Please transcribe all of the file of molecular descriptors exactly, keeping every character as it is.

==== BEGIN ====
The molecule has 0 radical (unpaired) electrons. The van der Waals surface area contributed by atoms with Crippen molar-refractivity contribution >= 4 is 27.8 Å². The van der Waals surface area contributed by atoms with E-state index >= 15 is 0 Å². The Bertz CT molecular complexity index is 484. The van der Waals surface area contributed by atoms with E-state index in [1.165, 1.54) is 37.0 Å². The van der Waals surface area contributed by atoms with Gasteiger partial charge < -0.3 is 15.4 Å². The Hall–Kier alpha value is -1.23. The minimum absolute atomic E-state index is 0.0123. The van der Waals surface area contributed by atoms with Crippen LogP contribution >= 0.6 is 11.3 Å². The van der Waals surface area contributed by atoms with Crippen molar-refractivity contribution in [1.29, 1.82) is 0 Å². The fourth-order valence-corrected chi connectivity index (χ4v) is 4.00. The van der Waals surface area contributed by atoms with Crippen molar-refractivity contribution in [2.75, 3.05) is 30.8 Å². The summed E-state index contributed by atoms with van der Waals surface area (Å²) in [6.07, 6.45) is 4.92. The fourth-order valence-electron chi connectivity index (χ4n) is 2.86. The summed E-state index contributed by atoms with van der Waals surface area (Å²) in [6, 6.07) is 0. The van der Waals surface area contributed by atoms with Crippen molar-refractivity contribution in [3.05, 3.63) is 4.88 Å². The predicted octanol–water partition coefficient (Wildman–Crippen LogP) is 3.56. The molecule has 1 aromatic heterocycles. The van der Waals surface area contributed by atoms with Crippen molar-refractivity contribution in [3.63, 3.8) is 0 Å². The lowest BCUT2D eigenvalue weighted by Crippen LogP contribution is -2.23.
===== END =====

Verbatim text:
The molecule has 0 radical (unpaired) electrons. The van der Waals surface area contributed by atoms with Crippen molar-refractivity contribution >= 4 is 27.8 Å². The van der Waals surface area contributed by atoms with E-state index >= 15 is 0 Å². The Bertz CT molecular complexity index is 484. The van der Waals surface area contributed by atoms with E-state index in [1.165, 1.54) is 37.0 Å². The van der Waals surface area contributed by atoms with Gasteiger partial charge < -0.3 is 15.4 Å². The Hall–Kier alpha value is -1.23. The minimum absolute atomic E-state index is 0.0123. The van der Waals surface area contributed by atoms with Crippen LogP contribution >= 0.6 is 11.3 Å². The van der Waals surface area contributed by atoms with Crippen molar-refractivity contribution in [1.29, 1.82) is 0 Å². The fourth-order valence-corrected chi connectivity index (χ4v) is 4.00. The van der Waals surface area contributed by atoms with Crippen molar-refractivity contribution in [2.75, 3.05) is 30.8 Å². The summed E-state index contributed by atoms with van der Waals surface area (Å²) in [6.07, 6.45) is 4.92. The fourth-order valence-electron chi connectivity index (χ4n) is 2.86. The summed E-state index contributed by atoms with van der Waals surface area (Å²) in [6, 6.07) is 0. The van der Waals surface area contributed by atoms with Crippen molar-refractivity contribution in [3.05, 3.63) is 4.88 Å². The predicted octanol–water partition coefficient (Wildman–Crippen LogP) is 3.56. The molecule has 1 aromatic heterocycles. The van der Waals surface area contributed by atoms with Crippen molar-refractivity contribution in [3.63, 3.8) is 0 Å². The lowest BCUT2D eigenvalue weighted by Crippen LogP contribution is -2.23.